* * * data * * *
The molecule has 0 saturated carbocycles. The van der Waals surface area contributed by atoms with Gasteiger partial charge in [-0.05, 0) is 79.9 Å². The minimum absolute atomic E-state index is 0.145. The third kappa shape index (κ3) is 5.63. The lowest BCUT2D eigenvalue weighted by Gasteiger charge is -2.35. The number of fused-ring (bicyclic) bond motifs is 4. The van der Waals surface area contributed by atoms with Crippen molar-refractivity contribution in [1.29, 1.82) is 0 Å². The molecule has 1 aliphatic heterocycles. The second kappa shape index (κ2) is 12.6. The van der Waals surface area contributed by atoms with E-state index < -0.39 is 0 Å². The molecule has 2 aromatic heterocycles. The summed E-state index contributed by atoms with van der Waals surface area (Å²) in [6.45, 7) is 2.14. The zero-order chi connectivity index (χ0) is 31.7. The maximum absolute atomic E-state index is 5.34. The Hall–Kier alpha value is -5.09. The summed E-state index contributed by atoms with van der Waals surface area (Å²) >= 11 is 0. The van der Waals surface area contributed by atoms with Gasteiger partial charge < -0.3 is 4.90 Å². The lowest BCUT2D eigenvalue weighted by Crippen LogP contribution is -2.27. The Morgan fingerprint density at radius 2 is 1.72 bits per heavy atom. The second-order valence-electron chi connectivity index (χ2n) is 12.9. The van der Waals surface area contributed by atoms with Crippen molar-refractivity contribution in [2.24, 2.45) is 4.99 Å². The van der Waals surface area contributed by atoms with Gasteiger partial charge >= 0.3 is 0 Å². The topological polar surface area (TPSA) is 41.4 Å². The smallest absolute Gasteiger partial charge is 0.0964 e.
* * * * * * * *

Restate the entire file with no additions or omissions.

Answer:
The molecule has 0 saturated carbocycles. The van der Waals surface area contributed by atoms with Gasteiger partial charge in [-0.05, 0) is 79.9 Å². The minimum absolute atomic E-state index is 0.145. The third kappa shape index (κ3) is 5.63. The lowest BCUT2D eigenvalue weighted by Gasteiger charge is -2.35. The number of fused-ring (bicyclic) bond motifs is 4. The van der Waals surface area contributed by atoms with Crippen molar-refractivity contribution in [1.29, 1.82) is 0 Å². The molecule has 1 aliphatic heterocycles. The second kappa shape index (κ2) is 12.6. The van der Waals surface area contributed by atoms with E-state index < -0.39 is 0 Å². The molecule has 2 aromatic heterocycles. The summed E-state index contributed by atoms with van der Waals surface area (Å²) in [6.45, 7) is 2.14. The zero-order chi connectivity index (χ0) is 31.7. The maximum absolute atomic E-state index is 5.34. The Hall–Kier alpha value is -5.09. The summed E-state index contributed by atoms with van der Waals surface area (Å²) >= 11 is 0. The van der Waals surface area contributed by atoms with Gasteiger partial charge < -0.3 is 4.90 Å². The lowest BCUT2D eigenvalue weighted by Crippen LogP contribution is -2.27. The Morgan fingerprint density at radius 2 is 1.72 bits per heavy atom. The second-order valence-electron chi connectivity index (χ2n) is 12.9. The van der Waals surface area contributed by atoms with Crippen molar-refractivity contribution in [2.24, 2.45) is 4.99 Å². The van der Waals surface area contributed by atoms with Gasteiger partial charge >= 0.3 is 0 Å². The topological polar surface area (TPSA) is 41.4 Å². The smallest absolute Gasteiger partial charge is 0.0964 e.